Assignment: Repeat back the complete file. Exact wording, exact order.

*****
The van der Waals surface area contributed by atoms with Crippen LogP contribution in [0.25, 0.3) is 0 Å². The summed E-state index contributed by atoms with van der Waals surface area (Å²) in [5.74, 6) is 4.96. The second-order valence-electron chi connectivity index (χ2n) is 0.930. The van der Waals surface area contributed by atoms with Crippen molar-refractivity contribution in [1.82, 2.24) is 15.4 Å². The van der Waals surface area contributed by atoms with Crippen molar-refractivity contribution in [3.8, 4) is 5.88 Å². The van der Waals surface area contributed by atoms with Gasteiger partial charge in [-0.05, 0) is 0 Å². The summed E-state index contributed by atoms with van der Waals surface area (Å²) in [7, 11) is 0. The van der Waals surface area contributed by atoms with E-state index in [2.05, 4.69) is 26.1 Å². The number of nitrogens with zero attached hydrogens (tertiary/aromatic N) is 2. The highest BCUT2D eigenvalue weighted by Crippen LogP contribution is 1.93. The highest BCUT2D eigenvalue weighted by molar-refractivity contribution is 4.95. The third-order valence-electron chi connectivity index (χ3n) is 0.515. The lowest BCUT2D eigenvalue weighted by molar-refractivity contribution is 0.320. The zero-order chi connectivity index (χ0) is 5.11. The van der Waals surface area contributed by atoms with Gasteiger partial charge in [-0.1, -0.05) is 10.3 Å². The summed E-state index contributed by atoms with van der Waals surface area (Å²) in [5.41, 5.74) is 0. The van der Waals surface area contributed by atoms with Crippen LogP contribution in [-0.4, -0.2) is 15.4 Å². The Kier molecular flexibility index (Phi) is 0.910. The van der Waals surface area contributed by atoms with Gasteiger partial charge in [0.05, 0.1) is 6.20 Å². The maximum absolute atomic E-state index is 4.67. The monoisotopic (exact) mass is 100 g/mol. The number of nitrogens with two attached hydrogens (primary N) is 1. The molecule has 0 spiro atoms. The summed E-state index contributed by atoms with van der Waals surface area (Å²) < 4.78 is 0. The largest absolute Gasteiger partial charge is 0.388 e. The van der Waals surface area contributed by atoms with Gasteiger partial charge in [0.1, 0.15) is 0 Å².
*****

The van der Waals surface area contributed by atoms with Crippen LogP contribution in [0.25, 0.3) is 0 Å². The summed E-state index contributed by atoms with van der Waals surface area (Å²) in [5.74, 6) is 4.96. The second-order valence-electron chi connectivity index (χ2n) is 0.930. The van der Waals surface area contributed by atoms with Crippen molar-refractivity contribution in [1.82, 2.24) is 15.4 Å². The van der Waals surface area contributed by atoms with Crippen molar-refractivity contribution in [3.8, 4) is 5.88 Å². The van der Waals surface area contributed by atoms with Gasteiger partial charge in [-0.05, 0) is 0 Å². The summed E-state index contributed by atoms with van der Waals surface area (Å²) in [7, 11) is 0. The van der Waals surface area contributed by atoms with E-state index in [2.05, 4.69) is 26.1 Å². The number of nitrogens with zero attached hydrogens (tertiary/aromatic N) is 2. The highest BCUT2D eigenvalue weighted by Crippen LogP contribution is 1.93. The highest BCUT2D eigenvalue weighted by molar-refractivity contribution is 4.95. The third-order valence-electron chi connectivity index (χ3n) is 0.515. The lowest BCUT2D eigenvalue weighted by molar-refractivity contribution is 0.320. The zero-order chi connectivity index (χ0) is 5.11. The van der Waals surface area contributed by atoms with Gasteiger partial charge in [-0.1, -0.05) is 10.3 Å². The summed E-state index contributed by atoms with van der Waals surface area (Å²) in [5.41, 5.74) is 0. The van der Waals surface area contributed by atoms with Crippen LogP contribution in [-0.4, -0.2) is 15.4 Å². The Kier molecular flexibility index (Phi) is 0.910. The van der Waals surface area contributed by atoms with Gasteiger partial charge in [0.05, 0.1) is 6.20 Å². The maximum absolute atomic E-state index is 4.67. The monoisotopic (exact) mass is 100 g/mol. The number of nitrogens with two attached hydrogens (primary N) is 1. The molecule has 0 spiro atoms. The summed E-state index contributed by atoms with van der Waals surface area (Å²) < 4.78 is 0. The largest absolute Gasteiger partial charge is 0.388 e. The van der Waals surface area contributed by atoms with Gasteiger partial charge in [0.1, 0.15) is 0 Å².